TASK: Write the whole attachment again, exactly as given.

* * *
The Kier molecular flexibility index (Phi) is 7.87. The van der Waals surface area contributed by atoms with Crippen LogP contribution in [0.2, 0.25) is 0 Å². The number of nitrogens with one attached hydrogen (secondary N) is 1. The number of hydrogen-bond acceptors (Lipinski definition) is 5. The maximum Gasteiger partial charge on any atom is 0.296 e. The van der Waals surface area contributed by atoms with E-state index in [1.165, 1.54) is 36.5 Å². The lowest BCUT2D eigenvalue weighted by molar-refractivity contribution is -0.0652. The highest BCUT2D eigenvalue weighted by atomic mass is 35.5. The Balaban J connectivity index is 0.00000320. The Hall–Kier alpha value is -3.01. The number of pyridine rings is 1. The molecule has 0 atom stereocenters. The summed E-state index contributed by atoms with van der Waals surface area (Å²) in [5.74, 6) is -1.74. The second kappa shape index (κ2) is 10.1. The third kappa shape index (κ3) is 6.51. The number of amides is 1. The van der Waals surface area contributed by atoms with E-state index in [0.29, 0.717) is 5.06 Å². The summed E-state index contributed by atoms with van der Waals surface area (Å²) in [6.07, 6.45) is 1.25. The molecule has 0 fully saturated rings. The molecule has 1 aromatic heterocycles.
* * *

The Kier molecular flexibility index (Phi) is 7.87. The van der Waals surface area contributed by atoms with Crippen LogP contribution in [0.2, 0.25) is 0 Å². The number of nitrogens with one attached hydrogen (secondary N) is 1. The number of hydrogen-bond acceptors (Lipinski definition) is 5. The maximum Gasteiger partial charge on any atom is 0.296 e. The van der Waals surface area contributed by atoms with E-state index in [1.165, 1.54) is 36.5 Å². The lowest BCUT2D eigenvalue weighted by molar-refractivity contribution is -0.0652. The highest BCUT2D eigenvalue weighted by atomic mass is 35.5. The Balaban J connectivity index is 0.00000320. The Hall–Kier alpha value is -3.01. The number of pyridine rings is 1. The molecule has 0 atom stereocenters. The summed E-state index contributed by atoms with van der Waals surface area (Å²) in [5.74, 6) is -1.74. The second kappa shape index (κ2) is 10.1. The third kappa shape index (κ3) is 6.51. The number of amides is 1. The van der Waals surface area contributed by atoms with E-state index in [0.29, 0.717) is 5.06 Å². The summed E-state index contributed by atoms with van der Waals surface area (Å²) in [6.07, 6.45) is 1.25. The molecule has 0 fully saturated rings. The molecule has 1 aromatic heterocycles.